The TueDo List: Midlife Massage + Family Secrets + Sunscreen for Goths
And a miniature "Chucky" on the loose in Alabama
📖 READ: Why Pat Benatar is no longer performing “Hit Me With Your Best Shot.” Lessons in fashion and fatness from Absolutely Fabulous. We don’t care that JLo took Ben Affleck’s last name, but “imagine if Ben Affleck had become Ben Lopez.” Nostalgia is fun, but we got rid of cassette tapes for a reason, so why are they so popular again? “Ani DiFranco is the greatest living folksinger of the post-Dylan era, and the only reason most people don’t give much of a crap is because she is a woman.” Finding your true self in middle age: Ten midlife coming-of-age novels. A fun interview with Jane Lynch.
👀 LOOK: Twisted Gen-X humor? Someone in Alabama is terrorizing the neighbors by walking around in a Chucky costume. Check out Frankie Goes to Hollywood performing an earlier, stripped down version of “Relax.”
🎧 LISTEN: Beyoncé’s Renaissance comes out Friday. In the meantime, listen to the creepy remix of Corey Hart’s “Sunglasses at Night” from Jordan Peele’s Nope. Shonka Dukureh, who played Big Mama Thornton in Elvis, has died at age 44. Her version of “Hound Dog” wins forever. The Daily Show Presents: Hold Up is “a hilarious podcast about absolutely nothing.”
Now: Not Just A Girl, the Shania Twain documentary (Netflix)
OBSESSED: Midlife Self-Care Tools
By Sarah Buttenwieser
Many years ago, my massage therapist friend told me to buy a cheap and very firm ball from a local shop. They were two for a buck. (More recently, I added an even smaller one, which I might like more.) I was counseled to roll my foot over it. I developed a new habit: Rolling my foot on that ball for two minutes most evenings while brushing my teeth.
Time ensued. Age. Trump. More aches. And then, a pandemic, which meant any care for my body had to come from me. I rummaged around and discovered a yoga strap and a foam roller from a time of injury. That was all pretty manageable. The pandemic wasn’t manageable. I added body self-care tools to my collection, in hopes I wouldn’t miss regular bi-weekly massages. A friend dropped off a big balance ball. My sister-in-law didn’t like her foam roller and offloaded it. I rolled and stretched, maybe weekly.
For me, habits take time to stick. Simultaneously, desperation grew. The corner of my bathroom had begun to fill up with gadgets. I started to run again, and found one and then another ball to help reach trigger points and knots. Having never found a self-massage tool I liked, I splurged and got our family an electric one. (Truthfully, I’m the main user). Recently, I got a manual tool that seems to work well on my neck and calves. Once my massage therapist reopened her practice, I went back, gratefully. But I’d gotten hooked on self-care tools (and reluctant stretching). Recently, the massage therapist told me, just a few days into post-Roe America, that “every woman's neck is super, super tight this week.” I figured she had as good a sense of how we’re feeling in These Times as anyone.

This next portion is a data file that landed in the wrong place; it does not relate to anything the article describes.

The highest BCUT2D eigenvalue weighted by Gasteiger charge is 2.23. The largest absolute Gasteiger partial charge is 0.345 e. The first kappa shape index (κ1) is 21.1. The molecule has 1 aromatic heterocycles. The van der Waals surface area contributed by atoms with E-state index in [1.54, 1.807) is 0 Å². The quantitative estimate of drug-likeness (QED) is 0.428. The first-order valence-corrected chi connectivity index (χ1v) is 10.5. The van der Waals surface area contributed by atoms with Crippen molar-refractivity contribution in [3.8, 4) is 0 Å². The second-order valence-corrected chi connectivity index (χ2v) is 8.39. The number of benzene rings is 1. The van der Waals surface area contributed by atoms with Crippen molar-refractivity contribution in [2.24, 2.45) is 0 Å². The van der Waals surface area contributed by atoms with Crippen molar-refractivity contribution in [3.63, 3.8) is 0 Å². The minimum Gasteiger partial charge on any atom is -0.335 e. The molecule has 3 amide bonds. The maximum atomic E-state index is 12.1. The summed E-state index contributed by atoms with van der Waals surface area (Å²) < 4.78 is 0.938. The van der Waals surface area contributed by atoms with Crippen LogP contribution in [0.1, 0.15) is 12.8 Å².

Then, a friend mentioned her Shakti mat. I did what anyone would do trying to heal existential aches, alongside physical ones; I bought one. Now, I lie on that, too. I use at least half of these toys at least four times a week. I do have two more tabs opened on my computer; I’m pining for a hot and cold foot roller and a grooved foam roller. I’ll probably cave and get at least one of them. I may not be getting reproductive autonomy back any time soon, but I’m committed to feeling less pained while I run and live and try not to lose my hope.
FAMILY SECRETS: A Q&A with Carmen Rita Wong
By Margaret Crandall
A couple weeks ago during our TueNight team meeting, Margit mentioned that Carmen Rita Wong’s new memoir had just been published, and it sounded like an intense story. Here’s the official description: “An immigrant mother’s long-held secrets upend her daughter’s understanding of her family, her identity, and her place in the world in this powerful and dramatic memoir.”
I reached out to Carmen to do a little Q&A about the book, its reception, and its future.
What motivated you to write this memoir, and how have your living family members reacted to it?
CRW: I distinctly remember being a kid, sitting on the floor of our local library, which was a sanctuary for me, engrossed in the wonderful feeling of being surrounded by books — like pieces of people — and having an ah-ha moment of: “Wait — Where are we? We’re not here. I’m not here.” The “we” and “I” meaning Latinx, Black, Asian women. I vowed that day to get on those shelves and open doors to others so people like me felt like we mattered. And, to change the horrible stereotypes and racism I was living in. A more selfish reason is I felt a compulsion to share what is truly a wild family story, a “telenovela,” as my daughter calls it, because having others know this part of my story makes me feel less alone in it. And, storytelling is my passion and joy.
As for family, I’ve gotten wonderful feedback from cousins telling me that I transported them back to our lives together and helped them understand better what had happened with me and my mother.
See you in the freezer section, TueNighters!